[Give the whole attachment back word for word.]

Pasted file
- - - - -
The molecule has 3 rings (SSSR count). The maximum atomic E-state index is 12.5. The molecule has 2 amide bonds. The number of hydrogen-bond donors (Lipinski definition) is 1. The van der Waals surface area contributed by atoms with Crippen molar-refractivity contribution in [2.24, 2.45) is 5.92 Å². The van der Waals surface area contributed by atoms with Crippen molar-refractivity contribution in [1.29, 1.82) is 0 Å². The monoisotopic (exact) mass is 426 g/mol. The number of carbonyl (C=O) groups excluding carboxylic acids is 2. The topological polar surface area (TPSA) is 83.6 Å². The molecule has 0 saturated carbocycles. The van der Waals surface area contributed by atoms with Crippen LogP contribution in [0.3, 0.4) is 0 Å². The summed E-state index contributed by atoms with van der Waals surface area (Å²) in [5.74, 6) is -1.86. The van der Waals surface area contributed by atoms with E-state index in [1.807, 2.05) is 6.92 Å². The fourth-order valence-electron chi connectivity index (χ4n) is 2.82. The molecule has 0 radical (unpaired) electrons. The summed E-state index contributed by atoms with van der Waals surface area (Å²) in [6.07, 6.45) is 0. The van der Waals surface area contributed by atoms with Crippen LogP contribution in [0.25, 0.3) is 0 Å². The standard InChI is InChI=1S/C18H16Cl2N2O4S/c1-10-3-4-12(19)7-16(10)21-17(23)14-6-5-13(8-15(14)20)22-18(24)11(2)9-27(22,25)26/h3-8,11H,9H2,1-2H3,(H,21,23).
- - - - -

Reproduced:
The molecule has 3 rings (SSSR count). The maximum atomic E-state index is 12.5. The molecule has 2 amide bonds. The number of hydrogen-bond donors (Lipinski definition) is 1. The van der Waals surface area contributed by atoms with Crippen molar-refractivity contribution in [2.24, 2.45) is 5.92 Å². The van der Waals surface area contributed by atoms with Crippen molar-refractivity contribution in [1.29, 1.82) is 0 Å². The monoisotopic (exact) mass is 426 g/mol. The number of carbonyl (C=O) groups excluding carboxylic acids is 2. The topological polar surface area (TPSA) is 83.6 Å². The molecule has 0 saturated carbocycles. The van der Waals surface area contributed by atoms with Crippen LogP contribution in [0.3, 0.4) is 0 Å². The summed E-state index contributed by atoms with van der Waals surface area (Å²) in [5.74, 6) is -1.86. The van der Waals surface area contributed by atoms with E-state index in [1.807, 2.05) is 6.92 Å². The fourth-order valence-electron chi connectivity index (χ4n) is 2.82. The molecule has 0 radical (unpaired) electrons. The summed E-state index contributed by atoms with van der Waals surface area (Å²) in [6.07, 6.45) is 0. The van der Waals surface area contributed by atoms with Crippen LogP contribution in [0.25, 0.3) is 0 Å². The standard InChI is InChI=1S/C18H16Cl2N2O4S/c1-10-3-4-12(19)7-16(10)21-17(23)14-6-5-13(8-15(14)20)22-18(24)11(2)9-27(22,25)26/h3-8,11H,9H2,1-2H3,(H,21,23).